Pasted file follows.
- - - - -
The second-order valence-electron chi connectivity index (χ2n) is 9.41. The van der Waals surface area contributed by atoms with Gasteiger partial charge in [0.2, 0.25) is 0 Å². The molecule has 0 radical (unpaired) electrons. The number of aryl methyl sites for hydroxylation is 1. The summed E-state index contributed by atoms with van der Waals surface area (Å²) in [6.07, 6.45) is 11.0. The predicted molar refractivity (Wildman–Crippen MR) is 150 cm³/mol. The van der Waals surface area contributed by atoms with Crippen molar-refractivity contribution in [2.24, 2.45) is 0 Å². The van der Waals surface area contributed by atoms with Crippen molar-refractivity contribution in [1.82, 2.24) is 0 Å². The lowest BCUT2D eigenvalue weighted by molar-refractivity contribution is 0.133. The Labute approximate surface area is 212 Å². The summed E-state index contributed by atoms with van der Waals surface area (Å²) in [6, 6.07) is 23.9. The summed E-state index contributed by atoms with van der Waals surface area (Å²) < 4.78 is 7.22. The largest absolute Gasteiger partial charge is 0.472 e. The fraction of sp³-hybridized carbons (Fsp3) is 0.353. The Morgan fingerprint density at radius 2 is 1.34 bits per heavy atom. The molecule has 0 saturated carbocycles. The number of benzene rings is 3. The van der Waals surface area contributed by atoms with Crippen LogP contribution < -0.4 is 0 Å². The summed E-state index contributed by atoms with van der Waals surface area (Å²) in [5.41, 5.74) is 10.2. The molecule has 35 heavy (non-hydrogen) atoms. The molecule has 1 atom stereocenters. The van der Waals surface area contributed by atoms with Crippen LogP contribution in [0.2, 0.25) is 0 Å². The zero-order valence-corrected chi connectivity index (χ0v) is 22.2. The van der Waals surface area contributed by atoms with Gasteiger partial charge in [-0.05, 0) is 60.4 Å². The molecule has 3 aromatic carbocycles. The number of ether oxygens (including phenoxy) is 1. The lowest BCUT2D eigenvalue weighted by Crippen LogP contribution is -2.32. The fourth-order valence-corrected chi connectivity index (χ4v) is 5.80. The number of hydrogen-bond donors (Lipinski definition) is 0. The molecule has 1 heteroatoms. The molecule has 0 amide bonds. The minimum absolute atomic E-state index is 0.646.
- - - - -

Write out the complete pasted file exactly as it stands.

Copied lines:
The second-order valence-electron chi connectivity index (χ2n) is 9.41. The van der Waals surface area contributed by atoms with Gasteiger partial charge in [0.2, 0.25) is 0 Å². The molecule has 0 radical (unpaired) electrons. The number of aryl methyl sites for hydroxylation is 1. The summed E-state index contributed by atoms with van der Waals surface area (Å²) in [6.07, 6.45) is 11.0. The predicted molar refractivity (Wildman–Crippen MR) is 150 cm³/mol. The van der Waals surface area contributed by atoms with Crippen molar-refractivity contribution in [2.24, 2.45) is 0 Å². The van der Waals surface area contributed by atoms with Crippen molar-refractivity contribution in [1.82, 2.24) is 0 Å². The lowest BCUT2D eigenvalue weighted by molar-refractivity contribution is 0.133. The Labute approximate surface area is 212 Å². The summed E-state index contributed by atoms with van der Waals surface area (Å²) in [6, 6.07) is 23.9. The summed E-state index contributed by atoms with van der Waals surface area (Å²) < 4.78 is 7.22. The largest absolute Gasteiger partial charge is 0.472 e. The fraction of sp³-hybridized carbons (Fsp3) is 0.353. The Morgan fingerprint density at radius 2 is 1.34 bits per heavy atom. The molecule has 0 saturated carbocycles. The number of benzene rings is 3. The van der Waals surface area contributed by atoms with Crippen LogP contribution < -0.4 is 0 Å². The summed E-state index contributed by atoms with van der Waals surface area (Å²) in [5.41, 5.74) is 10.2. The molecule has 35 heavy (non-hydrogen) atoms. The molecule has 1 atom stereocenters. The van der Waals surface area contributed by atoms with Crippen LogP contribution in [0.2, 0.25) is 0 Å². The zero-order valence-corrected chi connectivity index (χ0v) is 22.2. The van der Waals surface area contributed by atoms with Gasteiger partial charge in [-0.05, 0) is 60.4 Å². The molecule has 3 aromatic carbocycles. The number of ether oxygens (including phenoxy) is 1. The lowest BCUT2D eigenvalue weighted by Crippen LogP contribution is -2.32. The fourth-order valence-corrected chi connectivity index (χ4v) is 5.80. The number of hydrogen-bond donors (Lipinski definition) is 0. The molecule has 1 heteroatoms. The molecule has 0 amide bonds. The minimum absolute atomic E-state index is 0.646.